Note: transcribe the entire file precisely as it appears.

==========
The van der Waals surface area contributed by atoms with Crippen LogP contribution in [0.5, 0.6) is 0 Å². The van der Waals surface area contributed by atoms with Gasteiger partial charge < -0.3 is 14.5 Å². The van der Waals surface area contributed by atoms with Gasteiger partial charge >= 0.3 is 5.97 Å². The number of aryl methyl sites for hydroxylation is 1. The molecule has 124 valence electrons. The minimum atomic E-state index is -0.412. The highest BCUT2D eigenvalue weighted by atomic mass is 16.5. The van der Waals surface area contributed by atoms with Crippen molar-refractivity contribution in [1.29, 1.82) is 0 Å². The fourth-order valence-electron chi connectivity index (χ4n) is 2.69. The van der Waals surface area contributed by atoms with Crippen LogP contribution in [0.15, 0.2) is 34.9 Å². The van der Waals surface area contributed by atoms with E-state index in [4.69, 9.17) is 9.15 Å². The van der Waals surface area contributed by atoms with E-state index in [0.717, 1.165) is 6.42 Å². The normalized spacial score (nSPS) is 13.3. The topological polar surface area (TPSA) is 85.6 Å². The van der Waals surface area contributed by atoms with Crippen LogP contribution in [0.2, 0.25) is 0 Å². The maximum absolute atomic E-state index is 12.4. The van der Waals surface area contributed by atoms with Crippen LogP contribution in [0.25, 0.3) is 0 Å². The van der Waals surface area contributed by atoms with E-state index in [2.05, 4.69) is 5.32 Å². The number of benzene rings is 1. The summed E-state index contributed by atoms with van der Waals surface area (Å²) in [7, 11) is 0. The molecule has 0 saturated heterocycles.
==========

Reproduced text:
The van der Waals surface area contributed by atoms with Crippen LogP contribution in [0.5, 0.6) is 0 Å². The van der Waals surface area contributed by atoms with Gasteiger partial charge < -0.3 is 14.5 Å². The van der Waals surface area contributed by atoms with Gasteiger partial charge >= 0.3 is 5.97 Å². The number of aryl methyl sites for hydroxylation is 1. The molecule has 124 valence electrons. The minimum atomic E-state index is -0.412. The highest BCUT2D eigenvalue weighted by atomic mass is 16.5. The van der Waals surface area contributed by atoms with Crippen molar-refractivity contribution in [1.29, 1.82) is 0 Å². The fourth-order valence-electron chi connectivity index (χ4n) is 2.69. The van der Waals surface area contributed by atoms with Crippen LogP contribution in [0.15, 0.2) is 34.9 Å². The van der Waals surface area contributed by atoms with E-state index in [4.69, 9.17) is 9.15 Å². The van der Waals surface area contributed by atoms with E-state index in [0.717, 1.165) is 6.42 Å². The normalized spacial score (nSPS) is 13.3. The topological polar surface area (TPSA) is 85.6 Å². The van der Waals surface area contributed by atoms with Crippen LogP contribution in [0.2, 0.25) is 0 Å². The maximum absolute atomic E-state index is 12.4. The van der Waals surface area contributed by atoms with Crippen LogP contribution in [0.25, 0.3) is 0 Å². The van der Waals surface area contributed by atoms with E-state index in [2.05, 4.69) is 5.32 Å². The number of benzene rings is 1. The summed E-state index contributed by atoms with van der Waals surface area (Å²) in [7, 11) is 0. The molecule has 0 saturated heterocycles.